Grateful for their easily restored humor, Jonas smiled as well. Smoothing the shawl collar of his double-breasted vest, he returned then to his usual post: the arched glass window of the secluded west tower of Laguna Vista, the infamous Van Buren Estate. Or as they’d come to refer to it as of late, the Van Buren Prison.
He braced his palms on either side of the sash and looked out in disgust over the unkempt grounds. Gnarled brambles and rampant sea grass thrived in place of sculptured hedges and exotic roses. The once immaculate lawn of the Spanish-style mansion was no longer green but brown, and littered with rocks and empty liquor bottles. Or as Isadora so colorfully referred to them, dead soldiers.
The former summer home of their parents, the powerful and wealthy department store tycoon Jonathan Bernard Van Buren and his socialite wife Ella, Laguna Vista had been the high-society playground for some of America’s most popular celebrities, not to mention occasional politicians and assorted European dignitaries.
Up until 1928, anyhow.
That tragic year James accidentally drove the family’s luxury automobile off a bridge, ending his fast-lane life along with that of his sister’s and brother’s. Of course it had been foggy and he’d been speeding, but as Isadora had said, the fact that they ended up in the bottom of the bay swimming with the fishes wasn’t entirely their little brother’s fault. They’d all been blotto, hopped up on hooch compliments of Isadora’s favorite gin mill. And they’d been bickering. Not that that was unusual. The Van Buren siblings were famous for their caustic, though mostly harmless, tiffs. They loved each other dearly. They just didn’t happen to agree on everything. Strike that, Jonas thought with an amused grunt, they didn’t agree on a lot of things. Like who were the cat’s pajamas? The Yanks or the Dodgers?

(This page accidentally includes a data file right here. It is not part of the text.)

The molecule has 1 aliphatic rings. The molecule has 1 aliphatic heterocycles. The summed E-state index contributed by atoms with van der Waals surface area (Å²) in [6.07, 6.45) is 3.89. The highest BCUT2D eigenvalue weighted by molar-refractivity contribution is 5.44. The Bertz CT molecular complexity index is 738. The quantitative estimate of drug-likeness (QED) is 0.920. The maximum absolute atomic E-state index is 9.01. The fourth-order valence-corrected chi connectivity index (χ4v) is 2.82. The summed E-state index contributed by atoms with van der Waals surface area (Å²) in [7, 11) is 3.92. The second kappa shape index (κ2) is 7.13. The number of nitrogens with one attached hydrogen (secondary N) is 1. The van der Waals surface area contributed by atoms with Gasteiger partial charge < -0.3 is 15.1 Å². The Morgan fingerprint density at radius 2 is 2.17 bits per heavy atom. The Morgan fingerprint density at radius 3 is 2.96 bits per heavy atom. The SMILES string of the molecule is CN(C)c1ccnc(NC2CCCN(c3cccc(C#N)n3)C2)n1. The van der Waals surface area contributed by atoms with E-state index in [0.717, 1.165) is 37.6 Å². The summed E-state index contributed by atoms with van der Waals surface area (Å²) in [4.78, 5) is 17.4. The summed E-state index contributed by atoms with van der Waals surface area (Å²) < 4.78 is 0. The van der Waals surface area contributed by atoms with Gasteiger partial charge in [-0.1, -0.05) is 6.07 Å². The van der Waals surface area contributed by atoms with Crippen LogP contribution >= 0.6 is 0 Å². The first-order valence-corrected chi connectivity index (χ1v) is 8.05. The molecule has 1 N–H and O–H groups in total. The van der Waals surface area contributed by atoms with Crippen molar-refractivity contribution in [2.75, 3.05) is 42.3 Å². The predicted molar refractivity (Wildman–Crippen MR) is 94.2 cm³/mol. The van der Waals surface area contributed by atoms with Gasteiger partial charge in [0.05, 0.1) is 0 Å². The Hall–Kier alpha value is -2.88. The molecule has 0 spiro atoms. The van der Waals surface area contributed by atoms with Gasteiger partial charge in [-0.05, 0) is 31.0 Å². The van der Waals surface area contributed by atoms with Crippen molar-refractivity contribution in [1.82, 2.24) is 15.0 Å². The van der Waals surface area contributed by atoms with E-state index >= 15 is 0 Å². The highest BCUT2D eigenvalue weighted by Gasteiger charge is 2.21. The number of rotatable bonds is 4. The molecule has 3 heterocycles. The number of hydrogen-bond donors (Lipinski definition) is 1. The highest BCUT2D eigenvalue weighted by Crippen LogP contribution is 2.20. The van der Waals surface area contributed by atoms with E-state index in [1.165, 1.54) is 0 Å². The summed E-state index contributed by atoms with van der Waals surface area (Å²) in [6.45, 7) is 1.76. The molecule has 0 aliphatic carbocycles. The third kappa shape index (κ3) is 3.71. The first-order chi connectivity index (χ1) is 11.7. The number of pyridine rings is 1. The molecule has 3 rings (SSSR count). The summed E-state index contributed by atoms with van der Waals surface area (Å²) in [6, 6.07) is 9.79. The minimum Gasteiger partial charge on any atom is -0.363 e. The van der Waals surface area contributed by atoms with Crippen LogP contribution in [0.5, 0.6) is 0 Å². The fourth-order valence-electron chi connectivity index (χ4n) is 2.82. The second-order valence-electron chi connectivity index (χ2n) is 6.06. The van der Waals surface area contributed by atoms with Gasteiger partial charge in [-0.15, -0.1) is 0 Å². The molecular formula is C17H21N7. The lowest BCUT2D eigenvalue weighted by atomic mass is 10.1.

The details revolving around the fatal crash and the moments thereafter remained a mystery to the three siblings. One moment they’d been arguing over who would take the World Series in ‘29. The next they were free-floating twenty feet over the murky water, looking on as a fleet of gumshoes fished the dented Pierce-Arrow out of the bay. Seeing their lifeless bodies being pulled from the car was a bit of a shock, to say the least. How could they be dead when they felt so alive? And if they were dead, shouldn’t they be in heaven or hell or . . . something?
“Maybe we’re hallucinating,” James had offered. “That’s what we get for drinking coffin varnish.”